The Juneau Assembly on Monday decided to send local voters a $60.8 million plan for a Mendenhall Valley high school.
In doing so, the Assembly approved the Juneau School District's schematic design for the school at Dimond Park, but cut the project budget by 2 percent, to $60.8 million.
Voters have approved $48.3 million for the project. An election this spring would ask for approval of another $12.5 million at the most, schools Superintendent Gary Bader said. Under current plans, the school would open in 2006.
The Assembly has been weighing a $62 million school plan from the school district against a $50 million plan for a smaller school put forth by city staff.
Assembly members Randy Wanamaker and Dale Anderson offered the $60.8 million proposal as a compromise. Wanamaker said the community will need a larger school when Coeur Alaska Inc. reopens the Kensington Mine north of Juneau. A bigger school will benefit after-school programs and keep students from dropping out, he added.
"I've reviewed and appreciated the city's work, but I'm persuaded the Board of Education proposal best meets the needs of the community," he said.
The vote on the $60.8 million plan was 8-1 in favor with Deputy Mayor Ken Koelsch voting no. The Assembly voted down a $50 million school with Koelsch casting the sole vote in support.
The school district's $62 million plan would house 1,050 students at first and could expand to fit 1,500 students. The city's plan would house 885 students to start and could expand to fit 1,100.
Koelsch said he thought the school district's population-growth estimates for Juneau were high, especially with the Wards Cove seafood processing company shutting down. A bigger school will mean more operational costs, he added.
"I don't think we have that sort of population-growth trend in this town," he said, referring to the district's figures. "I don't think $50 million is chump change."
Bader said the $60.8 million budget is workable and shouldn't affect the project drastically. By cutting the nonconstruction budget, the district should be able to build a school for 1,050 students, he said.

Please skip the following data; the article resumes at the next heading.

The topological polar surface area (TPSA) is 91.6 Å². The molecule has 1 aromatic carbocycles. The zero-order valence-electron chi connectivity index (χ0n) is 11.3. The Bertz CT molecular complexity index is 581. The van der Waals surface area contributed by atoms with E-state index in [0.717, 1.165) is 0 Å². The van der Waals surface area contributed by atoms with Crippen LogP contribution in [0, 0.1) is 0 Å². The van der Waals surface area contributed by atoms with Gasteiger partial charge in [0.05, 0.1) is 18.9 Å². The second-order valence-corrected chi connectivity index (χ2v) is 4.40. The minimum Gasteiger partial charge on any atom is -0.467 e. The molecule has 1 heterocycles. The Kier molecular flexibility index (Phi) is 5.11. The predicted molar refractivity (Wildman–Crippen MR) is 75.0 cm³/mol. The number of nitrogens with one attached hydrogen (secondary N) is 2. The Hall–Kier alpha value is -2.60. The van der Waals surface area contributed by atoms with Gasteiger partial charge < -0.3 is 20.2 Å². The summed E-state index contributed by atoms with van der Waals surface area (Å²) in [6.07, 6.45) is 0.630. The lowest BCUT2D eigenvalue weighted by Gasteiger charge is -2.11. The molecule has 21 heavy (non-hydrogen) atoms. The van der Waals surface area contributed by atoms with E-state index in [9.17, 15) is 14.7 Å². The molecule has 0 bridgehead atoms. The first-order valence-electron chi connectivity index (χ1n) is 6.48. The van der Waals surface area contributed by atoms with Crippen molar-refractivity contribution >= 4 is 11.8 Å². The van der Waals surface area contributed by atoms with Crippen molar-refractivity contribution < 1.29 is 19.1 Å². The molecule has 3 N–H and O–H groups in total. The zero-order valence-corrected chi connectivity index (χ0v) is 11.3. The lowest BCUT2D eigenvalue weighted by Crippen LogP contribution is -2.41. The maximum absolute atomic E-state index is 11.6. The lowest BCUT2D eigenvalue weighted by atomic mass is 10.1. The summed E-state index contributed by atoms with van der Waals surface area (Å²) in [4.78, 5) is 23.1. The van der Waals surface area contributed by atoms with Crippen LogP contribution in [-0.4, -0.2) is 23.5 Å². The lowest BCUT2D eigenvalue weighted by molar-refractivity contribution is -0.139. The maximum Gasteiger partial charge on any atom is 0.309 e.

"I think to have a large majority of the Assembly voting in favor of this project gives it the type of endorsement we would like to see as we go into a bond election," he said. "With projects of this size, we hope the overhead can be reduced. ... Everyone is tightening their belts just a little bit and it won't result in a lesser facility at all."
If voters approve the new bonding, the state would reimburse the city for 60 percent of the cost of the new school, or approximately $36 million, as well as 60 percent of the interest on the bonds.
Property tax figures weren't available immediately for the $60.8 million school, but the school district's $62 million proposal would have resulted in an $89 property-tax increase per $100,000 in assessed value. Property tax for the $60.8 million school would be less than that, Bader said.
In 1999, voters approved a $50 million school for 1,200 students dependent on at least 50 percent state reimbursement. Under that scenario, the property tax increase would have been no more than $121 per $100,000 in assessed value.
Juneau has about 1,700 high school students, of which about 100 attend an alternative high school that is separate from Juneau-Douglas High School downtown. JDHS properly accommodates 1,200 students, according to the school district.
Marie Darlin, a lifelong Juneau resident who graduated from Juneau High School, asked the Assembly to accept the school district's design and reduce overcrowding at JDHS. At one point, Juneau had three high schools - a Catholic high school, a high school in Douglas and Juneau High School, she said.
"I want to urge you to approve the schematic design of the School Board," she said. "That's what they're there for. That's what we elect them for."
The Assembly voted down a proposal that would have required the district to submit a peer review of the project to the city's Public Works and Facilities Committee. The city normally brings in outside experts to review large projects, and the high school design will be no different, City Architect Catherine Fritz said.
Bader, who objected to the extra step of reporting back to the Assembly, said a peer review would take place no matter what the Assembly decided. The review meetings will be open to the public, and the Assembly is welcome to attend, he said.
Some Assembly members suggested Monday that the city and the school district reconstitute a joint city-schools school project planning team. It had dissolved when the Assembly, against the School Board's wishes, approved renovating JDHS before building the Valley school.
Bader said the district would welcome a joint planning team.
"Given what happened this evening, we're ripe to have the leadership of the Assembly and the leadership of the School Board get together and start working on this process, holding hands and doing the best job for the community," he said. "I never really thought the gulf was as wide between the School Board and the Assembly as some people had characterized it."
The earliest a local election could be scheduled on the high school project is May 13, said City Clerk Laurie Sica.
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